Officiating boss said, ‘What Phil did is correct’
In the last 14 years, former NFL referee Phil Luckett was been mocked at best for the coin toss controversy on Thanksgiving Day in Detroit. In the 1998 Thanksgiving Day game, the Detroit Lions and Pittsburgh Steelers ended regulation in a tie, and Luckett called both team captains to the center of the field for the overtime coin toss. What followed was the most scrutinized coin toss in football history.
By rule, Steelers captain Jerome Bettis was to call “heads” or “tails” while Luckett tossed the coin in the air. Bettis started to call “heads” but changed his mind mid-toss to “tails.” Luckett said Bettis called “heads-tails” and took the captain’s first call of “heads” as the rules required him to do. The coin came up tails. The Lions won the toss, chose to receive the ball, marched down the field, and kicked a field goal to win the game. The Steelers never touched the ball in overtime.
Bettis and the Steelers protested that the call was “tails.” For a week members of the media raged at Luckett’s seeming incompetence; however, within a week, Luckett was proven right. Media outlets ran enhanced audio of the coin toss and the cleaned up audio proves that Bettis said “hea-TAILS.” As Luckett was explaining the situation to coach Bill Cowher, the sideline microphone also picks up Bettis’ partial admission of guilt, “I said ‘huh’! I said ‘huh’!”
By rule, Luckett was supposed to take Bettis’ first choice, thus he followed proper procedure.
Unfortunately for Luckett, the NFL was not very vigorous in defending his decision. Luckett, who joined the NFL in 1991 and had officiated Super Bowl XXXI as a back judge, was in his second year as a referee at the time of the coin toss. Luckett was eligible for a playoff assignment that year; however the NFL did not assign him a playoff game. Instead, at the end of the regular season, the NFL wrote Luckett a check for the amount of an onfield playoff assignment. Logic dictates that Luckett graded out well enough to be awarded a playoff game, but officiating supervisor Jerry Seeman chose to keep the controversial referee off of the field. An extensive article about this coin toss controversy ran in the May 1999 issue of Referee magazine.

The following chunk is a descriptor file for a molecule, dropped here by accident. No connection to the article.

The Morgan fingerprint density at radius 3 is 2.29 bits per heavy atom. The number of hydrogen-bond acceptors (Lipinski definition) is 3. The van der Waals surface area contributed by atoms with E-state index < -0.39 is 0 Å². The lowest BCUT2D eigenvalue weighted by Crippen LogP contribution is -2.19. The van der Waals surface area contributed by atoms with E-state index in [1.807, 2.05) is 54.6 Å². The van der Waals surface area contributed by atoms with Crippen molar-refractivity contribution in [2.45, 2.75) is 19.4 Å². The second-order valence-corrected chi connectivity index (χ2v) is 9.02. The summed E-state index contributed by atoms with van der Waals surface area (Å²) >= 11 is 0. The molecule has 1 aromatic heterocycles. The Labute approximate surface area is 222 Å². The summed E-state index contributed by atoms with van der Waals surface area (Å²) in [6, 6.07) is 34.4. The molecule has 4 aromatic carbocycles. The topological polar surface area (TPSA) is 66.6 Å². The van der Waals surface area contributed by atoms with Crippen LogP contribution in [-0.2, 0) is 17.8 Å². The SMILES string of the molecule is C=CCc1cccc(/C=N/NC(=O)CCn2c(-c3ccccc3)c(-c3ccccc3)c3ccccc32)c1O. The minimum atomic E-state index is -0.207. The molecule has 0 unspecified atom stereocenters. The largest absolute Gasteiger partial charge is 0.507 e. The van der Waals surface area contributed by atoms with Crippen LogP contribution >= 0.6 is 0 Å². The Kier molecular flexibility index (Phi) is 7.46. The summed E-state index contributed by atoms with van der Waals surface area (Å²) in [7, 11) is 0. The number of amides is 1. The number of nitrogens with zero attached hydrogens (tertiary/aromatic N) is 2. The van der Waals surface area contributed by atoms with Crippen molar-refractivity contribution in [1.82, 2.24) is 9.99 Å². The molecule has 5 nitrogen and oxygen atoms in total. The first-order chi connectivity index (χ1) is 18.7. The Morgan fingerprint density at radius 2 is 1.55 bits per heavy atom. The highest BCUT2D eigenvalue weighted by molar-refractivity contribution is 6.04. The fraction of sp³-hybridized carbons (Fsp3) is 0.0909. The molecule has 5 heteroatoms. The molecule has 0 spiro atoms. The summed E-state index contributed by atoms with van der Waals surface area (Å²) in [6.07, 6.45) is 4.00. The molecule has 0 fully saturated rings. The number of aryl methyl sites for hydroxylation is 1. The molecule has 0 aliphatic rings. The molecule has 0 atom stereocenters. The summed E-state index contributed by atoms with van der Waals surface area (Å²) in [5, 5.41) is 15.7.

Internally, within the NFL officiating ranks, the coin toss was examined and discussed on an NFL officiating training tape, a copy of which was sent to Referee. Training tapes are seen weekly by all NFL officials. As the coin toss is shown, [head of officiating Jerry] Seeman is heard to say in a voiceover, “â€¦ The captain from Pittsburgh, Bettis, instead of calling directly â€˜tails,’ which you will hear on here, he comes out and says, â€˜hea-tails.’ And as you all know, whatever’s called first is what you deal with. â€¦ You will hear this on the television and then Phil will properly go over to and explain to coach Cowher, and then Bettis also at that time will be saying, â€˜Well I said “hea-tails” before it hit the ground.’ â€¦ You can understand the interpretation and what Phil did is correct.”
After that game, the NFL made immediate changes to the coin toss procedures. Starting the next week, the referee was instructed to ask the captain to call “heads” or “tails” before he flipped the coin. NCAA and high school officials quickly followed suit.
Luckett continued on as a referee for two more seasons before switching back to the back judge position in 2001 where he remained for the rest of his career. Luckett has stated in published articles that he wished to return to back judge so he could concentrate on leading missionary work projects in his church and being a referee demanded too much of his time. Luckett retired after officiating the 2007 playoff game between the San Diego Chargers and the Indianapolis Colts. He now works in the league office as an officiating supervisor.
It is very possible that Luckett’s name will be used in vain this year as fans and media remember Thanksgiving Day games of the past. Before you accept the media’s criticism of Luckett and laugh at snarky comments made about him, remember that the officiating supervisor, the audio evidence, and the NFL rule book back up the referee’s actions that day.